With the lunation cycle as our only astrological time marker, we might cease to experience time as the linear, every-moment-is-unique history-maker that we know it to be. (Perhaps time would merely be a conceptualization of the ongoing oscillation between light and dark, yin and yang.) But of course, we also keep time by the Earth's annual revolution around the Sun—and have created a zodiac system of signs based on it to track all kinds of celestial motions.

Yes, all these other motions—Earth around Sun, Mercury and Venus and Mars around Sun, etc.—are also cycles. But with the imposition of tracking systems like the zodiac (and other calendars), we relate these cycles with variable periods to one another such that their points of intersection are unique and non-repeating. No longer can time be measured in mere relation to Full Moon and New Moon. Time becomes a linear series of single moments, an arrow of history pointing to a future against which we struggle to achieve goals in time.

The trick is to stay in touch with the Moon's repeating motion—planting our seeds at the New Moon, watching things grow and prosper into the Full Moon, and drawing the cycle to closure as the Moon turns dark again—without rejecting the forward achievement-march of linear history. There may be a New Moon every month, but there is only New Moon on Tuesday, April 1, 2003. We can learn to develop a New Moon practice, some regular ritual or thought or deed with which we note the Moon's placement. And then we can look at the astrological specifics of each particular New Moon's chart to determine which areas of our lives are most likely to be affected, in which directions we will have the best luck in focusing our energies and aspirations.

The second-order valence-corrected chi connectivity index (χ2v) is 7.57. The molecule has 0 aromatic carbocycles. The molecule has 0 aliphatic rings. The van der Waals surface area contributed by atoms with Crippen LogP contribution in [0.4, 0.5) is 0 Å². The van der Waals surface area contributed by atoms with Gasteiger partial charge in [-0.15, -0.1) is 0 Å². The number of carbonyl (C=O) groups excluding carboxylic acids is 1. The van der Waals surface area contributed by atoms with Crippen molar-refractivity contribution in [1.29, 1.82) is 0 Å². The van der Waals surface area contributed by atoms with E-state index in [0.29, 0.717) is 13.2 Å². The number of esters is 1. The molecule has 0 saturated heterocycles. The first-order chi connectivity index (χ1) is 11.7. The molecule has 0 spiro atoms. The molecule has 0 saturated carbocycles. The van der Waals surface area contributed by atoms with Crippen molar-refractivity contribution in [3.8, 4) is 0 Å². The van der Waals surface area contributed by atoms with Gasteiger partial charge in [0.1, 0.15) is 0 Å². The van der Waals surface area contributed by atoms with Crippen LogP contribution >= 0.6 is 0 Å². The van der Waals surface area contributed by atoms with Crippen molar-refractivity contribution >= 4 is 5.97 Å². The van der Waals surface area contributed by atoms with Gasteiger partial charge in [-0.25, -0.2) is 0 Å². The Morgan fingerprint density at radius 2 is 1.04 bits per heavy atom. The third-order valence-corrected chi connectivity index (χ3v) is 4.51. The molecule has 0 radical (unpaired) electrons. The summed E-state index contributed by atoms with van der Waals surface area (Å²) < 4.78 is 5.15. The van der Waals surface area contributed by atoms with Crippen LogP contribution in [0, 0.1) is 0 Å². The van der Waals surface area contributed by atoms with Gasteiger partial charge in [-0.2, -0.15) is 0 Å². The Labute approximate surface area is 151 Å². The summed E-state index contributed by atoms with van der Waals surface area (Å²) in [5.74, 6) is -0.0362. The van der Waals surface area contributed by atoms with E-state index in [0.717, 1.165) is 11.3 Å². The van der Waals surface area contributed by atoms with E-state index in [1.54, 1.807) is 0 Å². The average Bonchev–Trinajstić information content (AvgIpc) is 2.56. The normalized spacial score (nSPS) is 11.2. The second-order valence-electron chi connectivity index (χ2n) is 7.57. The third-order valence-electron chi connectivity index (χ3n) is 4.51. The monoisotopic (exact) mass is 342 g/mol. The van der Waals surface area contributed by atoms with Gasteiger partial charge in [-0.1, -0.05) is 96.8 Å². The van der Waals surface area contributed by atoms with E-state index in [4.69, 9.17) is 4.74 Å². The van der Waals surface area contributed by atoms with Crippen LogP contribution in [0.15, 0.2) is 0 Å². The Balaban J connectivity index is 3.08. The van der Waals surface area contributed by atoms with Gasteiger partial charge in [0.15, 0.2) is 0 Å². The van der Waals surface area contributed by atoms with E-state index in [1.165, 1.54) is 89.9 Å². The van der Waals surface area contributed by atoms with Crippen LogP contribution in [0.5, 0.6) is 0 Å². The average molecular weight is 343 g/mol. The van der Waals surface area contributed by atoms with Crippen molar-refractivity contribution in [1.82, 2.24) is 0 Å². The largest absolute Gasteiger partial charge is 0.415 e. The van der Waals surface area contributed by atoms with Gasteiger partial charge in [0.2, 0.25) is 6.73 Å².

Though we have a New Moon every month, I've chosen this month to describe its significance in greater depth because Tuesday's New Moon falls in Aries. Aries, with its spark of initiatory fire, is the best sign to associate with fresh starts, and I am committing, in my own life, to use this New Moon to start a fresh practice of synching my own actions into closer relation with the lunation cycle. This is the beginning of one month's lunar cycle and also the beginning of a whole year of lunar cycles.

The united Sun and Moon are making loose fire-sign trines (positive flowing aspects) to both Pluto and Jupiter, which also turns direct this week after four months retrograde. Pluto in positive aspect helps up to make deep transformations in our lives, while the Jupiter influence brings greater optimism and hope to whatever new efforts we make. Mercury moves into Taurus this week as well, helping to direct our mental energies toward more practical and sustained concerns, rather than on inspiring though fleeting fancies.

There could be no better time to devote ourselves to new beginnings, fresh starts and new chapters, with this New Moon of early spring to shoot us into a blossoming future. Of course, the sky is still dark, so we devote ourselves without having full vision. We hope for the best. We believe in our power. And we prepare to have to tweak our efforts, revise, reap, clear away, try again, again and again and again. The Moon's light will always return to us, and then it will always leave.